On the beaches, in restaurants and at fairs, we see three-generation family groups. There are a few tourists. Families come with sun umbrellas, chairs, beach towels and bags of snacks. A grandfather laughs as his tiny granddaughter puts her face in the water for the first time. A very pregnant bikini-clad young woman talks her sister into taking photos against the backdrop of the roaring waves.
What happened to Puerto Rico’s indigenous people is as cruel as what happened in the U.S. and Canada. Columbus, looking for gold for the Spanish, stepped onto the beach here one year after 1492. The Spanish immediately began making the Taino, the local tribal people, into slaves. In 1508 there were about 30,000 tribal people. In 1511 there was a Taino uprising. By 1520, only 1100 survived. Because gold mining was such brutal work, by 1513, the Spanish started supplementing the work crews with enslaved African people. By 1540 most of the gold had been carted away to Europe. Instead, the Europeans used the slave labor on coffee, sugar, and tobacco plantations.
A few of the Dominican friars who came with the Spanish soldiers followed their hearts and worked to free the slaves. In 1511, Fra Antonio de Montesino said this: “Are these not men? Have they not got rational souls? Are you not bound to love them as you love yourself?” Although he was driven out of his position, he succeeded in convincing the Spanish court, and in 1512 the first law was passed that forbade the slavery of the local indigenous people. Yet, conditions set for freedom were that the local people needed to be “clothed, Christian, and capable.” African enslaved people were not freed until 1873. Today’s genetic studies show that the Puerto Rican population is approximately 15 percent mestizo (mixed indigenous), 21 percent African and 64 percent European. We visited the Convent of Porta Coeli (Gateway to Heaven) in San German, built by Dominican friars in 1604. In the museum’s art we saw the gaunt, beautiful faces of the people.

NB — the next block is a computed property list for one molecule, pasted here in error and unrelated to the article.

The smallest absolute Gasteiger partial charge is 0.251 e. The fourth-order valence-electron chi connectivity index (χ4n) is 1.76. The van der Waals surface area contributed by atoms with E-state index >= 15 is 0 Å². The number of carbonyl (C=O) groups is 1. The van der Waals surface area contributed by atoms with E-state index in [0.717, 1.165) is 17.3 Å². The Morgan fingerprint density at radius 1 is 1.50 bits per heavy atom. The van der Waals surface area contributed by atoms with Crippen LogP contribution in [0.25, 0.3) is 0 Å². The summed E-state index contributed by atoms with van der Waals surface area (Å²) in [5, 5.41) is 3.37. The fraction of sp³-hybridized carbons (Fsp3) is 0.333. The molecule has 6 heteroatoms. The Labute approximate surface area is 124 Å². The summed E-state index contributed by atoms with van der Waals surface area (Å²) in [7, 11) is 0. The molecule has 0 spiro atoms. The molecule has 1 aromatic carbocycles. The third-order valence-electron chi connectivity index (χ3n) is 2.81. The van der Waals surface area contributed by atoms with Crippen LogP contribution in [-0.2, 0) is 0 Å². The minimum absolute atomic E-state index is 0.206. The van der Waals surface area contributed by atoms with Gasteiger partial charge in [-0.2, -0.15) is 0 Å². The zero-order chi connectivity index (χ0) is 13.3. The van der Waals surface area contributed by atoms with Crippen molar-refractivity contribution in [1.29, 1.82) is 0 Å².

Along Puerto Rico’s highways American corporations dominate— Wendy’s, MacDonald’s, and Walgreens. There are huge facilities for Hewlett Packard and Lockheed Martin, and we saw the remnants of massive U.S. military facilities. There are, of course, hundreds of Catholic churches and dozens of Presbyterian, Baptist, and Pentecostal churches. We visit during Lent. On weeknights in the evenings, church lights are on and pews are full.
We see much wreckage from Hurricane Maria in 2017, in which winds of 175 mph killed almost 3,000 people. We swim and snorkel among the shattered ruins of reinforced concrete buildings, visible 30 feet below. We drive on roads with serious potholes. Many Puerto Ricans complain that the U.S. is a negligent guardian.
Someone asks me if I think the Puerto Ricans are “ready for statehood.” I think of the indigenous people in the U.S. and the First Nations of Canada. Their experience is not at all that of a privileged majority lining up to vote. And yet they live everywhere in the U.S., speaking up and teaching truths.
I am happy for the kind eyes, strong bodies and close groups I see. We meet many who had worked in the U.S. and were now home. Every now and then we hear Caribbean drummers who play at farm markets, at art festivals and on the beaches.
I sip my coffee. There’s no acidity, no bitterness. We meet coffee farmers up in the highlands at the coffee festival in Maricao. The old plantations are gone. One farm owner says, “If you want more bitter coffee, just ask my husband’s cousin.” She smiles and points to the stall across the way.
This coffee is not bitter. I’ve bought a dozen bags because it’s easy to love. If you know where to look, you can find kind eyes and warm hearts.